]. Thus, we report a trade-off between photon management efficacy and material quality in a-Si folded junction solar cells. The results highlight the importance of considering the material quality of the absorber layer of thin-film solar cells deposited onto nanostructured substrates.
2. Materials and Methods
Amorphous silicon solar cells were deposited onto various nanostructured substrates at the National Renewable Energy Laboratory (NREL). Although a variety of nanostructured substrates were considered, one in particular had a spatial gradient of areal density of higher aspect ratio nanostructures, which allowed for the convenient study of the effect of the morphology of the nanostructured substrate on the a-Si solar cell device performance (and thus on the material quality).
Zinc oxide nanostructures were deposited onto indium tin oxide (ITO)-coated glass substrates using an electrochemical deposition method that is similar to the method described in a patent [3
] and a patent application [4
] of nLiten Energy Corporation, but with the application of an electrical bias. A brief description of the method is provided here.
All chemicals used in the zinc oxide nanostructure growth process were obtained from Sigma Aldrich. The growth solution was prepared by dissolving zinc nitrate (0.001 M), hexamethylene tetramine (0.001 M), and polyethyleneimine (0.03 M) in deionized water. The pH of the solution was adjusted to 10.5, and then the solution was heated to 80 °C. For each sample, a piece of ITO-coated glass (2” × 2”) was used as the working electrode (upon which the zinc oxide nanostructures were deposited), a zinc foil (2” × 2”) was used as the counter electrode, and a Saturated Calomel Electrode (SCE) was used as the reference electrode. The distance between the working electrode and the counter electrode was 2 cm. The electrochemical deposition was performed at −1.0 V for different times, depending on the average size of the nanostructures desired. For the substrate with graded areal density of larger nanostructures described below, the deposition time was 10 min. Our hypothesis is that the short deposition time and the resistance of the ITO (reduced applied voltage further from the wire contact to the ITO substrate) resulted in a gradient in the areal density of larger nanostructures, i.e., for the short deposition time, incomplete growth resulted in a gradient in the number of high aspect ratio nanostructures on a substrate, with a lower number of larger nanostructures further away from the edge of the substrate where the voltage is applied. Finally, the coated substrate was withdrawn from the solution and then rinsed, first with deionized water, and then with methanol.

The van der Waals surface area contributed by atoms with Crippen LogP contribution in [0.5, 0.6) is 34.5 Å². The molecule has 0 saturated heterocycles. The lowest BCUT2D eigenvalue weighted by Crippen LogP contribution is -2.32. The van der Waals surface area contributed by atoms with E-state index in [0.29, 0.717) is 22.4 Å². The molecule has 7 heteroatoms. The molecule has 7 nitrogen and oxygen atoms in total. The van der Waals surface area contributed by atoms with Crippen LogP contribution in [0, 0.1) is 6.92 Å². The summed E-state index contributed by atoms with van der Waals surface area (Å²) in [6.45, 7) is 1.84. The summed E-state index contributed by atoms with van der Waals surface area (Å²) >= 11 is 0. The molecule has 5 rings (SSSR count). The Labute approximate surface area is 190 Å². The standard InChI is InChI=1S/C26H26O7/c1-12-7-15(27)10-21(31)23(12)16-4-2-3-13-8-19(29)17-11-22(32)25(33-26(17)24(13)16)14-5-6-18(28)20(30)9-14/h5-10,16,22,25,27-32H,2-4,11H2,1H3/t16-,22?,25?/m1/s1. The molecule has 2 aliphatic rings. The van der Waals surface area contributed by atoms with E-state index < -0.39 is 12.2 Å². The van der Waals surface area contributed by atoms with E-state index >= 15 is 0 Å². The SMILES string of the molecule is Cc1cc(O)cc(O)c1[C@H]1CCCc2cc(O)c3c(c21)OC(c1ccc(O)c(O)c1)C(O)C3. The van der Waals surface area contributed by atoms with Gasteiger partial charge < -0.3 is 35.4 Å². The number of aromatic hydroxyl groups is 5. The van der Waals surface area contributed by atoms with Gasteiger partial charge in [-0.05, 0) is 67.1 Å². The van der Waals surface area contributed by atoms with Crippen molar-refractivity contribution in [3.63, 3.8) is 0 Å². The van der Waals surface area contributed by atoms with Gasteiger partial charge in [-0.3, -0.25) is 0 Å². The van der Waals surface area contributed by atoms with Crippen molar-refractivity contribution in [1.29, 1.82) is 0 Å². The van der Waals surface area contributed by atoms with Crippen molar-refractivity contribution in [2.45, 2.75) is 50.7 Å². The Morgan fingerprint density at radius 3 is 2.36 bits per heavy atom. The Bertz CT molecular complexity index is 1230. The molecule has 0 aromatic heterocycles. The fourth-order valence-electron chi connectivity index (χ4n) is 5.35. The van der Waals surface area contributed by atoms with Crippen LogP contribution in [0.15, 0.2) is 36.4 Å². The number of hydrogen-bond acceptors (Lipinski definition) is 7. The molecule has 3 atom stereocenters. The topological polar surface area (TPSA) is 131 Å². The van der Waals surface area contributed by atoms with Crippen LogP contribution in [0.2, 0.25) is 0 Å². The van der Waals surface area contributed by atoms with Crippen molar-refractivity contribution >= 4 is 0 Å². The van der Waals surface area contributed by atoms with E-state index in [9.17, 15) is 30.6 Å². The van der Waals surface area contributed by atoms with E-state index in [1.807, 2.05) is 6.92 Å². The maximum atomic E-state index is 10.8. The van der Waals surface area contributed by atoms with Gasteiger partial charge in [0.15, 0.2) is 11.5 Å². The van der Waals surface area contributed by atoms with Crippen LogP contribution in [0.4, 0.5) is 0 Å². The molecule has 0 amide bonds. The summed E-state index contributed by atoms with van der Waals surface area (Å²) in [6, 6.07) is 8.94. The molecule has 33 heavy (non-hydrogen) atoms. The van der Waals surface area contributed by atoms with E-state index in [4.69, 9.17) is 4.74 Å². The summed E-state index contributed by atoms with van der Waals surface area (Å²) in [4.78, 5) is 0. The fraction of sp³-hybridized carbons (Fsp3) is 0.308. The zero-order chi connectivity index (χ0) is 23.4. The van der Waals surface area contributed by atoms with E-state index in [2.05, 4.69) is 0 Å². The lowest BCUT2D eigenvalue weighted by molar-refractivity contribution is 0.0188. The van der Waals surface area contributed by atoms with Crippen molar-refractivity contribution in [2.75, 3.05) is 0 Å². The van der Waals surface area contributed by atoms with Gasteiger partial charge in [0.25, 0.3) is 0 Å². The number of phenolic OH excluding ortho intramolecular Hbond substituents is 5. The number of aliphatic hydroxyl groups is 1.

Prior to deposition of amorphous silicon thin-film solar cells, a 250 nm layer of ITO was deposited on top of the nanostructured substrate to ensure the conductivity of the nanostructured layer is high enough for efficient carrier extraction. Note that this layer is not thick enough to passivate all “structural defects”, as will be discussed below [2